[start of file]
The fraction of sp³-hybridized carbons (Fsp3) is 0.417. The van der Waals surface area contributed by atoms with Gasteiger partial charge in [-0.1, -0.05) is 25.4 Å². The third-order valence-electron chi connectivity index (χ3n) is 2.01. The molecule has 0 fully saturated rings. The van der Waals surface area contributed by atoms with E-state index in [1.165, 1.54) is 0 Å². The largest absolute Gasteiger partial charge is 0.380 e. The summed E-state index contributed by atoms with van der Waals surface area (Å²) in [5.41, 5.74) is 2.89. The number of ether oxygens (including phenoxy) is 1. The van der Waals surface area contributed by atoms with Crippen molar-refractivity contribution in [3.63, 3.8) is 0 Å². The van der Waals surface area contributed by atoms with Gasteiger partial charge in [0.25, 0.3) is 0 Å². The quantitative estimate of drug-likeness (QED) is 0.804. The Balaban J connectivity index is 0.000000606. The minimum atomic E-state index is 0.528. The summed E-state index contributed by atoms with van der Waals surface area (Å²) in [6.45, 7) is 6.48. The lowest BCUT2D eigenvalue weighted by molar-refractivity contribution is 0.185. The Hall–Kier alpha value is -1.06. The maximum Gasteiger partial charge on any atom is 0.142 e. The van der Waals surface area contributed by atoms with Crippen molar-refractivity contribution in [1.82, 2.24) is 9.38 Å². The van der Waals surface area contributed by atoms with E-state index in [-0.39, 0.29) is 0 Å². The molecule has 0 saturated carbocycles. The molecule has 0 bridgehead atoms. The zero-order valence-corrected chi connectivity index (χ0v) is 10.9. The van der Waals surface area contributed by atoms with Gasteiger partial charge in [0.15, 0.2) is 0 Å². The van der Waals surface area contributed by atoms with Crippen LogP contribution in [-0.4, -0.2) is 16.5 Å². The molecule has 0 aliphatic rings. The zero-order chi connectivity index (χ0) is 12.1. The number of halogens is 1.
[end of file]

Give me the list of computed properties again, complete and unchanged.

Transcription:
The fraction of sp³-hybridized carbons (Fsp3) is 0.417. The van der Waals surface area contributed by atoms with Gasteiger partial charge in [-0.1, -0.05) is 25.4 Å². The third-order valence-electron chi connectivity index (χ3n) is 2.01. The molecule has 0 fully saturated rings. The van der Waals surface area contributed by atoms with E-state index in [1.165, 1.54) is 0 Å². The largest absolute Gasteiger partial charge is 0.380 e. The summed E-state index contributed by atoms with van der Waals surface area (Å²) in [5.41, 5.74) is 2.89. The number of ether oxygens (including phenoxy) is 1. The van der Waals surface area contributed by atoms with Crippen molar-refractivity contribution in [3.63, 3.8) is 0 Å². The van der Waals surface area contributed by atoms with Gasteiger partial charge in [0.25, 0.3) is 0 Å². The quantitative estimate of drug-likeness (QED) is 0.804. The Balaban J connectivity index is 0.000000606. The minimum atomic E-state index is 0.528. The summed E-state index contributed by atoms with van der Waals surface area (Å²) in [6.45, 7) is 6.48. The lowest BCUT2D eigenvalue weighted by molar-refractivity contribution is 0.185. The Hall–Kier alpha value is -1.06. The maximum Gasteiger partial charge on any atom is 0.142 e. The van der Waals surface area contributed by atoms with Crippen molar-refractivity contribution in [1.82, 2.24) is 9.38 Å². The van der Waals surface area contributed by atoms with E-state index in [-0.39, 0.29) is 0 Å². The molecule has 0 saturated carbocycles. The molecule has 0 bridgehead atoms. The zero-order valence-corrected chi connectivity index (χ0v) is 10.9. The van der Waals surface area contributed by atoms with Gasteiger partial charge in [0.15, 0.2) is 0 Å². The van der Waals surface area contributed by atoms with Crippen LogP contribution in [-0.4, -0.2) is 16.5 Å². The molecule has 0 aliphatic rings. The zero-order chi connectivity index (χ0) is 12.1. The number of halogens is 1.